For those who share a passion for all things connected with the history of the area,
one cannot do any better than to reach for the novels of Arnold Bennett who so graphically
described the conditions and character of our area. His descriptions of the Potteries
loop line feature in many of his writings. Anna of the Five Towns, Clayhanger, A
Man from the North, Riceyman Steps and The Strange Vanguard, and in many of his short
stories. One memorable piece concerns the return of Sophia Baines to her home town
of Bursley (Burslem) accompanied by her sister Constance, in 'The Old Wives Tale'.
Arnold Bennett records, through the eyes of the sisters in the novel, the building
of what was to be Waterloo Road station (opened 1901) and named Trafalgar Road in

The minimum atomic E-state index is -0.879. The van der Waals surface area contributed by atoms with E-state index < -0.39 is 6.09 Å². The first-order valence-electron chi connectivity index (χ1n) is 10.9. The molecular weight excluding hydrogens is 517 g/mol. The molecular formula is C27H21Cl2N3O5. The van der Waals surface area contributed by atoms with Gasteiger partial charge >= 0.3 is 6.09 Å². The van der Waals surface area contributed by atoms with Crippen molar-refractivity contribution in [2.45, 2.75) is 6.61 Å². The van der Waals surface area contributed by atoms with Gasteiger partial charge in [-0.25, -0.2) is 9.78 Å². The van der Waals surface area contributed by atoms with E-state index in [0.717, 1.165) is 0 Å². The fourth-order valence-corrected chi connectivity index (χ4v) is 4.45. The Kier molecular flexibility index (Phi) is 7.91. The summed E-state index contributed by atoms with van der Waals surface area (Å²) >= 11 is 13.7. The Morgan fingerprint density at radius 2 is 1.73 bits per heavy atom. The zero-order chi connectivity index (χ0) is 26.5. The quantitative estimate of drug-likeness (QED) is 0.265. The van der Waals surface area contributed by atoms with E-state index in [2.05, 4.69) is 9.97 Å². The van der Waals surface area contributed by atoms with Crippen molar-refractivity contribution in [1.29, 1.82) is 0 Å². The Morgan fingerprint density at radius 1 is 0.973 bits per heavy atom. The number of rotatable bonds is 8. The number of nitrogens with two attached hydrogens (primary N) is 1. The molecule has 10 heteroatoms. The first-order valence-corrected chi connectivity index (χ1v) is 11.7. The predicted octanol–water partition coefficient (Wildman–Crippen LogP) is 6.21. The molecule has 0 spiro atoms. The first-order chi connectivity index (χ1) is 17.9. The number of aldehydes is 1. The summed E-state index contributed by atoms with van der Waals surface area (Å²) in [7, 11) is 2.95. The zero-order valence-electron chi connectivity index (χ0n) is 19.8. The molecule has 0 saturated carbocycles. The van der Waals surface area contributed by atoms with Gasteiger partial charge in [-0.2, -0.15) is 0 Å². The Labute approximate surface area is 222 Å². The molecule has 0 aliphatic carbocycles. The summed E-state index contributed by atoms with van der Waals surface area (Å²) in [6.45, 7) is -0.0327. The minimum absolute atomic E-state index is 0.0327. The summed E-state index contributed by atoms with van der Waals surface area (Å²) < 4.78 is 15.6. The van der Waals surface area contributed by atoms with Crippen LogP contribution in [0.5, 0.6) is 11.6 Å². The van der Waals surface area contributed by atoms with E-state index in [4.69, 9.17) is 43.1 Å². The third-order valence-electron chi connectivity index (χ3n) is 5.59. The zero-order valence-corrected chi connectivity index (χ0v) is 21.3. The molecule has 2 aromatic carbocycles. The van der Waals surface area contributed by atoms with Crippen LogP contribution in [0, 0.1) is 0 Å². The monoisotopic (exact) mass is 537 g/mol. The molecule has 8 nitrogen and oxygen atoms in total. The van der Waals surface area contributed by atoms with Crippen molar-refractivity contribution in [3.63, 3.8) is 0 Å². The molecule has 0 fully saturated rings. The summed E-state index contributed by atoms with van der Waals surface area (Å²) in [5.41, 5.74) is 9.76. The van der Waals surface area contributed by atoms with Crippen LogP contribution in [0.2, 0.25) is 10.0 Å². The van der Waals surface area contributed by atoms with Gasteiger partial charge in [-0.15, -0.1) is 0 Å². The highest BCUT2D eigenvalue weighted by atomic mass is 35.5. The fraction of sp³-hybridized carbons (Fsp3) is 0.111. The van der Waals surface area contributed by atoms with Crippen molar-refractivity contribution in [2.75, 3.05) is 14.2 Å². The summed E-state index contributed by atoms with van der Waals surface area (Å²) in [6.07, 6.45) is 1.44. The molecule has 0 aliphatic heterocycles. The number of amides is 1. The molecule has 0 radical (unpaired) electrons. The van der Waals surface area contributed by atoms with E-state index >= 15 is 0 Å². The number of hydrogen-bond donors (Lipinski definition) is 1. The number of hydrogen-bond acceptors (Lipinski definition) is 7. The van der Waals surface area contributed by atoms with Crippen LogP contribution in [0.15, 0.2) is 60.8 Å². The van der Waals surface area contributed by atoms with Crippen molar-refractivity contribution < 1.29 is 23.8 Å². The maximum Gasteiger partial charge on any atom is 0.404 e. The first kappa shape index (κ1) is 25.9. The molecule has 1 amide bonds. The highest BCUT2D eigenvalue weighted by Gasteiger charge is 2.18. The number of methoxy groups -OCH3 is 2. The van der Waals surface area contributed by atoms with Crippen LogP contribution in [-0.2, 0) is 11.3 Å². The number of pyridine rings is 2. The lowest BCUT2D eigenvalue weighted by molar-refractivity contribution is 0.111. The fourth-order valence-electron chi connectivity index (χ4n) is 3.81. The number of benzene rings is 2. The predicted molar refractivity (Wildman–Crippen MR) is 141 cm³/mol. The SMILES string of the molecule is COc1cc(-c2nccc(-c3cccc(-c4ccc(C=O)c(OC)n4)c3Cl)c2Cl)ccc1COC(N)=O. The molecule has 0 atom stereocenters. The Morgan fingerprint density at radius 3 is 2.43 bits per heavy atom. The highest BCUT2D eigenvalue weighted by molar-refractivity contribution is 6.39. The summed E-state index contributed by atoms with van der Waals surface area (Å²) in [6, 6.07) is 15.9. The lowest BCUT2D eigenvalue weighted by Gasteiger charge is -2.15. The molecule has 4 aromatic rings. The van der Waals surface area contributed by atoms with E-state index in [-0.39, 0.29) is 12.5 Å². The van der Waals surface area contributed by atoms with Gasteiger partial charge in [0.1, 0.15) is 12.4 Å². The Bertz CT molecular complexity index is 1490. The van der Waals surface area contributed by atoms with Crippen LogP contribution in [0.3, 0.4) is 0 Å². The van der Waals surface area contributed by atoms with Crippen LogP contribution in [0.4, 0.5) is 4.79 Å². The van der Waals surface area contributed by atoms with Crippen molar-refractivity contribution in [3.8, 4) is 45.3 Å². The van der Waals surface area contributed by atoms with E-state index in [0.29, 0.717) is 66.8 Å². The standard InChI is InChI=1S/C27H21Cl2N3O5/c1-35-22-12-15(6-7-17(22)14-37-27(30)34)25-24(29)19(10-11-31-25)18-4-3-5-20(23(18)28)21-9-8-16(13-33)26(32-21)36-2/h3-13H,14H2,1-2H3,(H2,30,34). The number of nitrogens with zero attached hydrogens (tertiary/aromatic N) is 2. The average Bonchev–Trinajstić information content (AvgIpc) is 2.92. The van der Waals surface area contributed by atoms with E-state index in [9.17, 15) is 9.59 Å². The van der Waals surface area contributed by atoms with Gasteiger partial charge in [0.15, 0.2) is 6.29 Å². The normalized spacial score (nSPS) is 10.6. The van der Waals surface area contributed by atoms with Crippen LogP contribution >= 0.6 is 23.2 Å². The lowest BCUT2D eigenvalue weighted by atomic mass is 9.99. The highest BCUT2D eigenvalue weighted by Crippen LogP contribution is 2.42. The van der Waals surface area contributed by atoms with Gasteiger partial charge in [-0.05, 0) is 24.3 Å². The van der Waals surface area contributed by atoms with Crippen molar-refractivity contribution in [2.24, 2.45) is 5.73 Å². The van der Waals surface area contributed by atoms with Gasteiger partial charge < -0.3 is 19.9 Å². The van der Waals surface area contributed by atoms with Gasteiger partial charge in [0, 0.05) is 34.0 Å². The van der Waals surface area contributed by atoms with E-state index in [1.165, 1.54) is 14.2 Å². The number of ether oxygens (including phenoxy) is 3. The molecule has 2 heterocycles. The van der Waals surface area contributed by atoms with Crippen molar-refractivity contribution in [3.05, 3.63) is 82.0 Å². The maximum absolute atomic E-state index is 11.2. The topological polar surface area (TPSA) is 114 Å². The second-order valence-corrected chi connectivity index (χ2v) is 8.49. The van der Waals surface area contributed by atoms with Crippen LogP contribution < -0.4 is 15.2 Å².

"As the train puffed under Trafalgar Road, Constance pointed to a new station that
was being built there, to be called 'Trafalgar Road' station. "Won't it be strange?"
said she, accustomed to the eternal sequence of Loop Line stations- Turnhill, Bursley,
Bleakridge, Hanbridge, Cauldon, Knype, Trent Vale, and Longshaw. A 'Trafalgar Road'
inserting itself between Bleakridge and Hanbridge seemed to her excessively curious.
"Yes I suppose it will," Sophia agreed.
I adore the vivid descriptions portrayed in many of Arnold Bennett works, and having
grown up within the area described I can picture these locations clearly. To think
that the Potteries Loop Line and its solid but short wooden vehicles, so eagerly
used by the people, helped Arnold to create his world renowned masterpieces !.
The restoration of these coaches has more relevance than many people might people
think, this simple link between our efforts and the history of the area, through
such writings and experiences will help future generations appreciate how our communal
and industrial heritage was shaped.